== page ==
Team owner Rick Hendrick confirmed Sunday night that “our plans are not set for the No. 5 car” after Kahne ended a 102-race winless streak in the Cup Series.

“There’s nothing concrete or done, and that hasn’t changed,” Hendrick said. “We’ll see how things shake out the rest of the year.  There’s a lot of things involved, sponsors and a lot of things we look at.  We’re going to try hard.  But there’s no decisions made at this time.”

Kahne felt the 18th victory of his career helped him make a case for staying in the No. 5 Chevrolet.

“I think this shows I still want to win races,” he said. “It shows I gave it all that I can to get a win and shows that I’m passionate about driving stock cars, and that I can still win races, too.

“I have a deal through 2018 with Hendrick Motorsports. I hear a lot of things, but it’s tough to say exactly what’s going to happen. I don’t know at this point and time. I know me and Mr. H will figure it out. I think this shows that I want to be and still have the drive and passion to do it, so I’m going to keep trying hard I know that.”

During a Sunday morning pre-race news conference to formally introduce Alex Bowman as the replacement next season for Dale Earnhardt Jr., Hendrick said he planned to run four cars next season but deflected a question about Kahne’s status (“that’s for another day”).

Xfinity Series rookie William Byron, who is under contract to Hendrick, would be an option for the No. 5 Chevrolet, but Hendrick said “we’re not ready to cross that bridge yet” when asked about Byron’s Cup future.

Kahne is ranked 22nd in the points standings with only four top 10s in 20 races this season.

“When you’ve had a rough road, your confidence gets down,” Hendrick said. “He said, ‘I know I can do it. The harder I try, the more it seems like I have this rough bad luck.’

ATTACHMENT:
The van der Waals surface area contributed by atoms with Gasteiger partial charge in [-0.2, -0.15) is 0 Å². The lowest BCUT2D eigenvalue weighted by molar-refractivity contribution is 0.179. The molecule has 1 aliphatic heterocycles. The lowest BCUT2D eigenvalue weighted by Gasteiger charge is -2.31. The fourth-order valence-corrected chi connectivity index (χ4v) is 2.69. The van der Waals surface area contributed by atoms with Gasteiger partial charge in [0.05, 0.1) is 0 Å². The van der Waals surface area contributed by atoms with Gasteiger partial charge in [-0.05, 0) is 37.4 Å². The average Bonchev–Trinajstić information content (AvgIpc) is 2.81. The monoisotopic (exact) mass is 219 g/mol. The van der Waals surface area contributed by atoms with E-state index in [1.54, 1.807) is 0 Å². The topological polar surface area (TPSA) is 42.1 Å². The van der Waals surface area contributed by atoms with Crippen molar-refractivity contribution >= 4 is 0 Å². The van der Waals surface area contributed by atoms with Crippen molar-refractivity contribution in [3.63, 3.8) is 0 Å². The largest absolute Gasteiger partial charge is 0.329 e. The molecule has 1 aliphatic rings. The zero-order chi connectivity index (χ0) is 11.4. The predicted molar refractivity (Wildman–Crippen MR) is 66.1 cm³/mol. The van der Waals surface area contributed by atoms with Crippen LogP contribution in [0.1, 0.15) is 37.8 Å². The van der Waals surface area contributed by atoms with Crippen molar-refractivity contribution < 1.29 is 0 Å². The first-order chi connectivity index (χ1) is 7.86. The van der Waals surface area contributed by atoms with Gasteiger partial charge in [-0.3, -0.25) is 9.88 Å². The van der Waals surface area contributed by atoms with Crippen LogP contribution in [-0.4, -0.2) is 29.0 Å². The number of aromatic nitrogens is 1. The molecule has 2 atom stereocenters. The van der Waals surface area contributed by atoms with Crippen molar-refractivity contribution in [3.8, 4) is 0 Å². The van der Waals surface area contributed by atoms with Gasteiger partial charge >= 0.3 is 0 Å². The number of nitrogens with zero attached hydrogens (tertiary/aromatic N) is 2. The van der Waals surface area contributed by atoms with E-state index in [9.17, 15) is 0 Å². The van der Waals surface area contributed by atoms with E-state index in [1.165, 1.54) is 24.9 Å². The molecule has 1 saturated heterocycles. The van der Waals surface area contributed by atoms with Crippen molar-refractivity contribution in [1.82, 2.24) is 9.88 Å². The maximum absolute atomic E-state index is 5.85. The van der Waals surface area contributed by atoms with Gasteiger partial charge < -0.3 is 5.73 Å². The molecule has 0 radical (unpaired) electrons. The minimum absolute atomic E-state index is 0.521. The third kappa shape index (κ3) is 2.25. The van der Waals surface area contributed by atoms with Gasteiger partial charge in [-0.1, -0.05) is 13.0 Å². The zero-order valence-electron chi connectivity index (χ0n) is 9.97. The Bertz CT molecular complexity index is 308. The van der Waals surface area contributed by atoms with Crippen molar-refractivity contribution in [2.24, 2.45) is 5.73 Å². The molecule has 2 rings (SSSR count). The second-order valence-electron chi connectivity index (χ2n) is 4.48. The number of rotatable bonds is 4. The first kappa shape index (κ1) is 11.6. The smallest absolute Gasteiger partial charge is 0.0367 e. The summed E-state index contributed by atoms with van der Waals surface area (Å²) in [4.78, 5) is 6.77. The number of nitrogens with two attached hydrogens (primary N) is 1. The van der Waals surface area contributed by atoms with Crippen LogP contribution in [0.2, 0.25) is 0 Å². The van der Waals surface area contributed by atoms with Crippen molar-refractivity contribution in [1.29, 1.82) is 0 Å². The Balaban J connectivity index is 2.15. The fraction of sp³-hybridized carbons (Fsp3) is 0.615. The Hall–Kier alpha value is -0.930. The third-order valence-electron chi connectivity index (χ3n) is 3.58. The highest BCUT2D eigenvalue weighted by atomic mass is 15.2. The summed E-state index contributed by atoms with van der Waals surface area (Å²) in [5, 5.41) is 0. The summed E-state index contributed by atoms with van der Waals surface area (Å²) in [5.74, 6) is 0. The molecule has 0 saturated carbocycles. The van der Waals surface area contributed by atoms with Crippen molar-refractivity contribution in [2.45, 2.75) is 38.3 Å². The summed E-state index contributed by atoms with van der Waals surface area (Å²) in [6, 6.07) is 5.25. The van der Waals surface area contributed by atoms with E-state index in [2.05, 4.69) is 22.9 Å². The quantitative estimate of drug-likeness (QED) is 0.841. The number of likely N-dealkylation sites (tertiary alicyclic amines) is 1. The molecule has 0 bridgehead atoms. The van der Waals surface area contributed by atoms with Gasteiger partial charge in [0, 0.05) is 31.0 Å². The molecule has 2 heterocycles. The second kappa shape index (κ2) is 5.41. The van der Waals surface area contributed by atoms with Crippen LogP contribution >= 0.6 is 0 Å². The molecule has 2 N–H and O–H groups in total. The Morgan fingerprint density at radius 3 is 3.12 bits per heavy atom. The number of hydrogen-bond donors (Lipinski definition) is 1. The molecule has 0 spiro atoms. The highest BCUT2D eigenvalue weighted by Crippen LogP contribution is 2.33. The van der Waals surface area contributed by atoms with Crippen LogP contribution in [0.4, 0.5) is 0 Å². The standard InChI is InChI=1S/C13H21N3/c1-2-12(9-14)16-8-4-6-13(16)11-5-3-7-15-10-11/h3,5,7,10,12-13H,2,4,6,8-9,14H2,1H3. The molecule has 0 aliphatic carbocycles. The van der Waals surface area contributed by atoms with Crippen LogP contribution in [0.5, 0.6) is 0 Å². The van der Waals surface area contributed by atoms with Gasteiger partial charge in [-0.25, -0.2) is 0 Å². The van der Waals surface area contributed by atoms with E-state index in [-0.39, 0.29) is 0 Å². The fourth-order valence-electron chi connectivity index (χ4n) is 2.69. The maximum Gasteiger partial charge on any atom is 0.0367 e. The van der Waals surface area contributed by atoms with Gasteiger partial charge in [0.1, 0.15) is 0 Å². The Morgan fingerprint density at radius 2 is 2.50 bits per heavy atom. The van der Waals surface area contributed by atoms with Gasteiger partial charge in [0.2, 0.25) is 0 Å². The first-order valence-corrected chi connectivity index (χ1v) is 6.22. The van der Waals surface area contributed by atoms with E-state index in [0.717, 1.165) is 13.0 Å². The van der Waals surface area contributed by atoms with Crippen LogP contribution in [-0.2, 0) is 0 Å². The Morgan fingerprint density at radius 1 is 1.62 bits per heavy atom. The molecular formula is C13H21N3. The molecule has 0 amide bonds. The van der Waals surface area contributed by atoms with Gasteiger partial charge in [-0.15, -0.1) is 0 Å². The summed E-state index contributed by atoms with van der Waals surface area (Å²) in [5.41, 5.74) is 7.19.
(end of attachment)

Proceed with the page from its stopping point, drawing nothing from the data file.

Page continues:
“Something like this (win) can be really good for any guy to have, the whole team, to have confidence.  … All I can say about Kasey is he shows up, he shows up on time, and he shows up on time with his game face on, and he puts in the effort. Sometimes it just takes a break.  But he’s done everything.  I know in his heart he wants to do it.  He’s trying, so … ”

Ryan Newman on Brickyard 400: ‘That’s not racing, just craziness’


Ryan Newman was in the right place at the right time in Sunday’s Brickyard 400, finishing third.

It was Newman’s second-best finish of 2017 after his win earlier this year at Phoenix.

But Newman, who is never afraid to speak his mind, did just that after Sunday’s race. Even with his strong finish, he echoed the comments of several other drivers that the racing action — particularly restarts — by saying, “That’s not racing, just craziness.”

Check out what Newman had to say in the video above.

Joey Logano’s fourth-place finish is bittersweet as playoff chances dip

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Joey Logano had a bittersweet day in Sunday’s Brickyard 400.

He finished a strong fourth in the incident-filled 24th edition of the Brickyard 400. It was just Logano’s second top-five finish and third top-10 showing in the last 11 races.

But there was also bad news, too.

Kasey Kahne‘s win knocked Logano further back in his bid to rejoin the top-16 drivers eligible for the upcoming NASCAR playoffs. With Clint Bowyer dropping out of the top-16 and Kahne moving into playoff contention, Logano has slipped back to 18th place in the playoff-eligible standings.

As a result, Logano all but has to win one of the next six races to qualify for the playoffs — unless he can point his way in with continued strong top-five finishes.

Logano talked about the situation he faces with NBC Sports after Sunday’s race. Click on the above video to see what he had to say.